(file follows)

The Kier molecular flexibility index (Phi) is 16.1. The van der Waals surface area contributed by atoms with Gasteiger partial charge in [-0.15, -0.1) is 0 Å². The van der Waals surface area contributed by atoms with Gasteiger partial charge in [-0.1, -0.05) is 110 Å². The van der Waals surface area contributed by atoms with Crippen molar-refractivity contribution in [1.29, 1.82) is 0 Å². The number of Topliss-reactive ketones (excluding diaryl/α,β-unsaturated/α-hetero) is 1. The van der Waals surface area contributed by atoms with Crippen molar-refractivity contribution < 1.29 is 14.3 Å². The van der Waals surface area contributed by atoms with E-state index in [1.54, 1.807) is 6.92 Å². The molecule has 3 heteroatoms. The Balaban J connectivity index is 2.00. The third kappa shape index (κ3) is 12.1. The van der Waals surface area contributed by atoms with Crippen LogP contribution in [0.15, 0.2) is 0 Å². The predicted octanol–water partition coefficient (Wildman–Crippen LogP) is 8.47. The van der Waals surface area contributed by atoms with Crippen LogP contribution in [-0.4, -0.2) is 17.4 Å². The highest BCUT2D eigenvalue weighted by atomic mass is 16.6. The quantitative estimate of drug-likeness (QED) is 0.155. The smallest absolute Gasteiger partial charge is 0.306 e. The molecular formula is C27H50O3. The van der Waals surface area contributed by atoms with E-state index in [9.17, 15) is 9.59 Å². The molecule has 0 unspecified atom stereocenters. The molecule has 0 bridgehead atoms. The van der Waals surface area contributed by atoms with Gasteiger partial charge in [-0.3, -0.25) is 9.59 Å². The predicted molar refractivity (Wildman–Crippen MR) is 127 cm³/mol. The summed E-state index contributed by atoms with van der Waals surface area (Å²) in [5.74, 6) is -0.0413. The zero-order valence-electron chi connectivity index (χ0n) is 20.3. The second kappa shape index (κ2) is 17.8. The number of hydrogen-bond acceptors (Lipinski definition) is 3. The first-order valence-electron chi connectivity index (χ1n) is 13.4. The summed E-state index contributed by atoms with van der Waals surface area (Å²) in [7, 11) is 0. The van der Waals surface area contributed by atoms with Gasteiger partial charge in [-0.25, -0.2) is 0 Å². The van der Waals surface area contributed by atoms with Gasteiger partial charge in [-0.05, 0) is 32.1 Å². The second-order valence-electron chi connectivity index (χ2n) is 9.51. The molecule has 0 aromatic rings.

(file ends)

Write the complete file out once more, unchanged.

The Kier molecular flexibility index (Phi) is 16.1. The van der Waals surface area contributed by atoms with Gasteiger partial charge in [-0.15, -0.1) is 0 Å². The van der Waals surface area contributed by atoms with Gasteiger partial charge in [-0.1, -0.05) is 110 Å². The van der Waals surface area contributed by atoms with Crippen molar-refractivity contribution in [1.29, 1.82) is 0 Å². The number of Topliss-reactive ketones (excluding diaryl/α,β-unsaturated/α-hetero) is 1. The van der Waals surface area contributed by atoms with Crippen molar-refractivity contribution < 1.29 is 14.3 Å². The van der Waals surface area contributed by atoms with E-state index in [1.54, 1.807) is 6.92 Å². The molecule has 3 heteroatoms. The Balaban J connectivity index is 2.00. The third kappa shape index (κ3) is 12.1. The van der Waals surface area contributed by atoms with Crippen LogP contribution in [0.15, 0.2) is 0 Å². The predicted octanol–water partition coefficient (Wildman–Crippen LogP) is 8.47. The van der Waals surface area contributed by atoms with Crippen LogP contribution in [-0.4, -0.2) is 17.4 Å². The highest BCUT2D eigenvalue weighted by atomic mass is 16.6. The quantitative estimate of drug-likeness (QED) is 0.155. The smallest absolute Gasteiger partial charge is 0.306 e. The molecular formula is C27H50O3. The van der Waals surface area contributed by atoms with E-state index in [9.17, 15) is 9.59 Å². The molecule has 0 unspecified atom stereocenters. The molecule has 0 bridgehead atoms. The van der Waals surface area contributed by atoms with Gasteiger partial charge in [-0.3, -0.25) is 9.59 Å². The predicted molar refractivity (Wildman–Crippen MR) is 127 cm³/mol. The summed E-state index contributed by atoms with van der Waals surface area (Å²) in [5.74, 6) is -0.0413. The zero-order valence-electron chi connectivity index (χ0n) is 20.3. The second kappa shape index (κ2) is 17.8. The number of hydrogen-bond acceptors (Lipinski definition) is 3. The first-order valence-electron chi connectivity index (χ1n) is 13.4. The summed E-state index contributed by atoms with van der Waals surface area (Å²) in [7, 11) is 0. The van der Waals surface area contributed by atoms with Gasteiger partial charge in [-0.25, -0.2) is 0 Å². The van der Waals surface area contributed by atoms with Gasteiger partial charge in [-0.05, 0) is 32.1 Å². The second-order valence-electron chi connectivity index (χ2n) is 9.51. The molecule has 0 aromatic rings.